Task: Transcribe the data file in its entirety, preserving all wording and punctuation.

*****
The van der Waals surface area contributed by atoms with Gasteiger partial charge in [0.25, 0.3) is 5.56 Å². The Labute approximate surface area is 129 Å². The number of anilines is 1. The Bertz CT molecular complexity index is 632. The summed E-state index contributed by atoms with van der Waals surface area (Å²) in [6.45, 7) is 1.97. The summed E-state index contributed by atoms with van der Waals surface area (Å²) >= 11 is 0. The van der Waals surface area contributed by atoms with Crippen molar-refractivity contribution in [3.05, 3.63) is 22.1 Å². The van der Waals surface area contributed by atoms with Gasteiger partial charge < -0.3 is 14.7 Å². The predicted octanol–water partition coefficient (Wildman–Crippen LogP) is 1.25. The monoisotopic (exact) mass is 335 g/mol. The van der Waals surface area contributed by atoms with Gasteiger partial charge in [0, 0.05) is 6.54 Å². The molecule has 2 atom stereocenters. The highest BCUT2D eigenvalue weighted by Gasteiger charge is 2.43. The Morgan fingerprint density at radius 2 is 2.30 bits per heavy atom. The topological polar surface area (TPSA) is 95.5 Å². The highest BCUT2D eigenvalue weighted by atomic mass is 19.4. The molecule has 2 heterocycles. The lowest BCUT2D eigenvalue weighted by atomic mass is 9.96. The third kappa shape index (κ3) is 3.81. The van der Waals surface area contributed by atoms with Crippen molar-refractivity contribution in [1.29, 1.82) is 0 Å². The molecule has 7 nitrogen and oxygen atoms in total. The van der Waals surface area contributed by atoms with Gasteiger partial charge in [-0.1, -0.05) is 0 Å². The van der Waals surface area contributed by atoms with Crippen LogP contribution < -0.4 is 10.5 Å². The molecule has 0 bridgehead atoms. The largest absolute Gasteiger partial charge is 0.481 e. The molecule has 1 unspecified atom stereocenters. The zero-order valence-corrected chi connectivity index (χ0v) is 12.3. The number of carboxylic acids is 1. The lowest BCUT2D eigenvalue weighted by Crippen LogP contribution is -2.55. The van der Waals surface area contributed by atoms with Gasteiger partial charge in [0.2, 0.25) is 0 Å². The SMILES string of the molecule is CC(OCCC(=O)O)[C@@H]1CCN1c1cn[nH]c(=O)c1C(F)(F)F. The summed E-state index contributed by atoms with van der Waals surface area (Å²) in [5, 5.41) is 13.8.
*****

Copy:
The van der Waals surface area contributed by atoms with Gasteiger partial charge in [0.25, 0.3) is 5.56 Å². The Labute approximate surface area is 129 Å². The number of anilines is 1. The Bertz CT molecular complexity index is 632. The summed E-state index contributed by atoms with van der Waals surface area (Å²) in [6.45, 7) is 1.97. The summed E-state index contributed by atoms with van der Waals surface area (Å²) >= 11 is 0. The van der Waals surface area contributed by atoms with Crippen molar-refractivity contribution in [3.05, 3.63) is 22.1 Å². The van der Waals surface area contributed by atoms with Gasteiger partial charge < -0.3 is 14.7 Å². The predicted octanol–water partition coefficient (Wildman–Crippen LogP) is 1.25. The monoisotopic (exact) mass is 335 g/mol. The van der Waals surface area contributed by atoms with Gasteiger partial charge in [0, 0.05) is 6.54 Å². The molecule has 2 atom stereocenters. The highest BCUT2D eigenvalue weighted by Gasteiger charge is 2.43. The Morgan fingerprint density at radius 2 is 2.30 bits per heavy atom. The topological polar surface area (TPSA) is 95.5 Å². The highest BCUT2D eigenvalue weighted by atomic mass is 19.4. The molecule has 2 heterocycles. The lowest BCUT2D eigenvalue weighted by atomic mass is 9.96. The third kappa shape index (κ3) is 3.81. The van der Waals surface area contributed by atoms with Crippen molar-refractivity contribution in [1.29, 1.82) is 0 Å². The molecule has 7 nitrogen and oxygen atoms in total. The van der Waals surface area contributed by atoms with Gasteiger partial charge in [-0.1, -0.05) is 0 Å². The van der Waals surface area contributed by atoms with Crippen LogP contribution < -0.4 is 10.5 Å². The molecule has 0 bridgehead atoms. The largest absolute Gasteiger partial charge is 0.481 e. The molecule has 1 unspecified atom stereocenters. The zero-order valence-corrected chi connectivity index (χ0v) is 12.3. The number of carboxylic acids is 1. The lowest BCUT2D eigenvalue weighted by Crippen LogP contribution is -2.55. The van der Waals surface area contributed by atoms with Gasteiger partial charge in [0.2, 0.25) is 0 Å². The SMILES string of the molecule is CC(OCCC(=O)O)[C@@H]1CCN1c1cn[nH]c(=O)c1C(F)(F)F. The summed E-state index contributed by atoms with van der Waals surface area (Å²) in [5, 5.41) is 13.8.